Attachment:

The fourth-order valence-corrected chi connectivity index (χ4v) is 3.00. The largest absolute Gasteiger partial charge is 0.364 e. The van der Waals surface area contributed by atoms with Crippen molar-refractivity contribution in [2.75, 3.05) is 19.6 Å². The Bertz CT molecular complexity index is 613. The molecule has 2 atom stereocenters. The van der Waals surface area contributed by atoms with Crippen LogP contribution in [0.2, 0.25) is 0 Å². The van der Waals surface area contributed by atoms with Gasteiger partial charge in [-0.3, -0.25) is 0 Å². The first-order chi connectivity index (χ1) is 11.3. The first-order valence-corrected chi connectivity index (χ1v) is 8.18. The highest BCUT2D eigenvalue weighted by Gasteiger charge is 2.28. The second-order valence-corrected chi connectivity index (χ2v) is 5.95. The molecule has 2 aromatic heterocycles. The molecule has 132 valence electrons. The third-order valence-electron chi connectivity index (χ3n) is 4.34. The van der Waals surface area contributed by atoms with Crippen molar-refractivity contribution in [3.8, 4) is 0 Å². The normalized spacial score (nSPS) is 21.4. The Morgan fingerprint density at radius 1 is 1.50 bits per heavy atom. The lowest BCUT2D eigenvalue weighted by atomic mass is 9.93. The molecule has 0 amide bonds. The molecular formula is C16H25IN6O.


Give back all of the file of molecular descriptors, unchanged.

The fourth-order valence-corrected chi connectivity index (χ4v) is 3.00. The largest absolute Gasteiger partial charge is 0.364 e. The van der Waals surface area contributed by atoms with Crippen molar-refractivity contribution in [2.75, 3.05) is 19.6 Å². The Bertz CT molecular complexity index is 613. The molecule has 2 atom stereocenters. The van der Waals surface area contributed by atoms with Crippen LogP contribution in [0.2, 0.25) is 0 Å². The van der Waals surface area contributed by atoms with Gasteiger partial charge in [-0.3, -0.25) is 0 Å². The first-order chi connectivity index (χ1) is 11.3. The first-order valence-corrected chi connectivity index (χ1v) is 8.18. The highest BCUT2D eigenvalue weighted by Gasteiger charge is 2.28. The second-order valence-corrected chi connectivity index (χ2v) is 5.95. The molecule has 2 aromatic heterocycles. The molecule has 132 valence electrons. The third-order valence-electron chi connectivity index (χ3n) is 4.34. The van der Waals surface area contributed by atoms with Crippen molar-refractivity contribution in [3.8, 4) is 0 Å². The normalized spacial score (nSPS) is 21.4. The Morgan fingerprint density at radius 1 is 1.50 bits per heavy atom. The lowest BCUT2D eigenvalue weighted by atomic mass is 9.93. The molecule has 0 amide bonds. The molecular formula is C16H25IN6O.